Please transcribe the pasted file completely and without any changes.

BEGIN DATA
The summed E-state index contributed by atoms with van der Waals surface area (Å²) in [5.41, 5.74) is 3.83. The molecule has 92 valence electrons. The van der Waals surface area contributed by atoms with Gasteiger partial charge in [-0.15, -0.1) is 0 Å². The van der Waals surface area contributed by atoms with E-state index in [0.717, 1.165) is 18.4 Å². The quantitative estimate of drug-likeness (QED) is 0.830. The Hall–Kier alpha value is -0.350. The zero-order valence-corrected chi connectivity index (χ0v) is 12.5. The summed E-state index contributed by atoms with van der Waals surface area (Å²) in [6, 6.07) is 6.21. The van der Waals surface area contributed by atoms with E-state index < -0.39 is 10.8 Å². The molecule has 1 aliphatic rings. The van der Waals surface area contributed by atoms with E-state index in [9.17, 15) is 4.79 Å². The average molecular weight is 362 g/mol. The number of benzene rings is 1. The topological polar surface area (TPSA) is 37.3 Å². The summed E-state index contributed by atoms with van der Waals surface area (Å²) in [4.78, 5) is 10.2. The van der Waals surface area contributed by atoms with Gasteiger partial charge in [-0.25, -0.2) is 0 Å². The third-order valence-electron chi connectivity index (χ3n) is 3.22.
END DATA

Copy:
The summed E-state index contributed by atoms with van der Waals surface area (Å²) in [5.41, 5.74) is 3.83. The molecule has 92 valence electrons. The van der Waals surface area contributed by atoms with Gasteiger partial charge in [-0.15, -0.1) is 0 Å². The van der Waals surface area contributed by atoms with E-state index in [0.717, 1.165) is 18.4 Å². The quantitative estimate of drug-likeness (QED) is 0.830. The Hall–Kier alpha value is -0.350. The zero-order valence-corrected chi connectivity index (χ0v) is 12.5. The summed E-state index contributed by atoms with van der Waals surface area (Å²) in [6, 6.07) is 6.21. The van der Waals surface area contributed by atoms with E-state index < -0.39 is 10.8 Å². The molecule has 1 aliphatic rings. The van der Waals surface area contributed by atoms with E-state index in [9.17, 15) is 4.79 Å². The average molecular weight is 362 g/mol. The number of benzene rings is 1. The topological polar surface area (TPSA) is 37.3 Å². The summed E-state index contributed by atoms with van der Waals surface area (Å²) in [4.78, 5) is 10.2. The van der Waals surface area contributed by atoms with Gasteiger partial charge in [-0.25, -0.2) is 0 Å². The third-order valence-electron chi connectivity index (χ3n) is 3.22.